Repeating Earthquakes at the Edge of the Afterslip of the 2016 Ecuadorian MW 7.8 Pedernales Earthquake

Caroline Chalumeau, Hans Agurto-Detzel, Louis De Barros, Philippe Charvis, Audrey Galve, Andreas Rietbrock, Alexandra Alvarado, Stephen Hernandez, Susan Beck, Yvonne Font, Mariah C. Hoskins, Sergio León-Ríos, Anne Meltzer, Colton Lynner, Frederique Rolandone, Jean Mathieu Nocquet, Marc Régnier, Mario Ruiz, Lillian Soto-Cordero, Sandro VacaMónica Segovia

Research output: Contribution to journalArticlepeer-review

6 Scopus citations


Repeating earthquakes repeatedly rupture the same seismic asperity and are strongly linked to aseismic slip. Here, we study the repeating aftershocks of the April 16, 2016 MW 7.8 Pedernales earthquake in Ecuador, which generated a large amount of afterslip. Using temporary and permanent stations, we correlate waveforms from a one-year catalog of aftershocks. We sort events with a minimum correlation coefficient of 0.95 into preliminary families, which are then expanded using template-matching to include events from April 2015 to June 2017. In total, 376 repeaters are classified into 62 families of 4–15 events. They are relocated, first using manual picks, and then using a double difference method. We find repeating earthquakes during the whole period, occurring primarily within large aftershock clusters on the edges of the areas of largest afterslip release. Their recurrence times, shortened by the mainshock, subsequently increase following an Omori-type law, providing a timeframe for the afterslip's deceleration. Although they are linked temporally to the afterslip, repeater-derived estimates of slip differ significantly from GPS-based models. Combined with the fact that repeaters appear more spatially correlated with the afterslip gradient than with the afterslip maxima, we suggest that stress accumulation at the edge of the afterslip may guide repeater behavior.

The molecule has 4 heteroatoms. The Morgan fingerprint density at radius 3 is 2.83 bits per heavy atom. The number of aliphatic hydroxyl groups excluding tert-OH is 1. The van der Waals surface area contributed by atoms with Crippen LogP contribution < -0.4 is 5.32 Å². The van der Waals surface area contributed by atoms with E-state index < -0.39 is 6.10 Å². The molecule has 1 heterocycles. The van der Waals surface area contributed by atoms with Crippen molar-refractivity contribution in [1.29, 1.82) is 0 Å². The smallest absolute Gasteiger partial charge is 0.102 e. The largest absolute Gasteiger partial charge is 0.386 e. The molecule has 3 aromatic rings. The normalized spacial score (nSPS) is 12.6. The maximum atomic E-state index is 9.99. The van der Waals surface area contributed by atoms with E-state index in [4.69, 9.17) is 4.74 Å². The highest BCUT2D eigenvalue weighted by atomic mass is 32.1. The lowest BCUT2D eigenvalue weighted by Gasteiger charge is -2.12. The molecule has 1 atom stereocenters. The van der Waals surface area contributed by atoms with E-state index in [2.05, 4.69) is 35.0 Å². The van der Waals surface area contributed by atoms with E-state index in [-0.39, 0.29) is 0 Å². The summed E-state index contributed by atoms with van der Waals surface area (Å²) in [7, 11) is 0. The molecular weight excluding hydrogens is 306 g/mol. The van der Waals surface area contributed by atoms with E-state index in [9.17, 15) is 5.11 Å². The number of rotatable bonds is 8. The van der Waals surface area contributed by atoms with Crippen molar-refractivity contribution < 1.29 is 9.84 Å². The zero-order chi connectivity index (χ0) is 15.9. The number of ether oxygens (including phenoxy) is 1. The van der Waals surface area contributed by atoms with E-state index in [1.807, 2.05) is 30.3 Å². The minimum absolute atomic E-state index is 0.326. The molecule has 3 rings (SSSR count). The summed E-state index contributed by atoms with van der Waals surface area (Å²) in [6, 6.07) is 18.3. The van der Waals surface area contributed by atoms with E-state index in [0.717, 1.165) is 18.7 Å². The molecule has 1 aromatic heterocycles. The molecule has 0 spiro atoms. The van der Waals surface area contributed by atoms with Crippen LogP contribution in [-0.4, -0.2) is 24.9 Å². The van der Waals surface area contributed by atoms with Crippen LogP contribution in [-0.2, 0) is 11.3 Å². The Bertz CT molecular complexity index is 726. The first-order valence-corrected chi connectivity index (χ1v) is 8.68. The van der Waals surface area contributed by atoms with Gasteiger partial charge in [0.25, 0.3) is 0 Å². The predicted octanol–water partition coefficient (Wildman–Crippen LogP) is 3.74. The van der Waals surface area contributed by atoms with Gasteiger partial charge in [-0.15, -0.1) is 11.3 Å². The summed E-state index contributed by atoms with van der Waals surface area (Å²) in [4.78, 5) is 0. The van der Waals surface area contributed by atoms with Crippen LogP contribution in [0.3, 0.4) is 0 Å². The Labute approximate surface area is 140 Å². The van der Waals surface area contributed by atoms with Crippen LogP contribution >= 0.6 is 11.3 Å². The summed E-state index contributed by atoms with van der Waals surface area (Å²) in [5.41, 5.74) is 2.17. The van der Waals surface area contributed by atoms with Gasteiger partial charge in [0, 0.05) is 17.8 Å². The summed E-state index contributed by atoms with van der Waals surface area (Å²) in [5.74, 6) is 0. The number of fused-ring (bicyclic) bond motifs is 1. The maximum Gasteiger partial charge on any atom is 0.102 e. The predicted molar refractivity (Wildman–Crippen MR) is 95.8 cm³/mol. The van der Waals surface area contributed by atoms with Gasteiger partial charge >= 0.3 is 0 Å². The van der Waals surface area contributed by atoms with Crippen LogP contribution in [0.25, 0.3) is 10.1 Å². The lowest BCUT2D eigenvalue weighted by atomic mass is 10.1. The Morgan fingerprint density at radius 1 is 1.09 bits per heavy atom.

Original languageEnglish (US)
Article numbere2021JB021746
JournalJournal of Geophysical Research: Solid Earth
Issue number5
StatePublished - May 2021


  • Pedernales
  • afterslip
  • cross correlation
  • match filtering
  • repeating earthquakes
  • subduction

ASJC Scopus subject areas

  • Geophysics
  • Geochemistry and Petrology
  • Earth and Planetary Sciences (miscellaneous)
  • Space and Planetary Science


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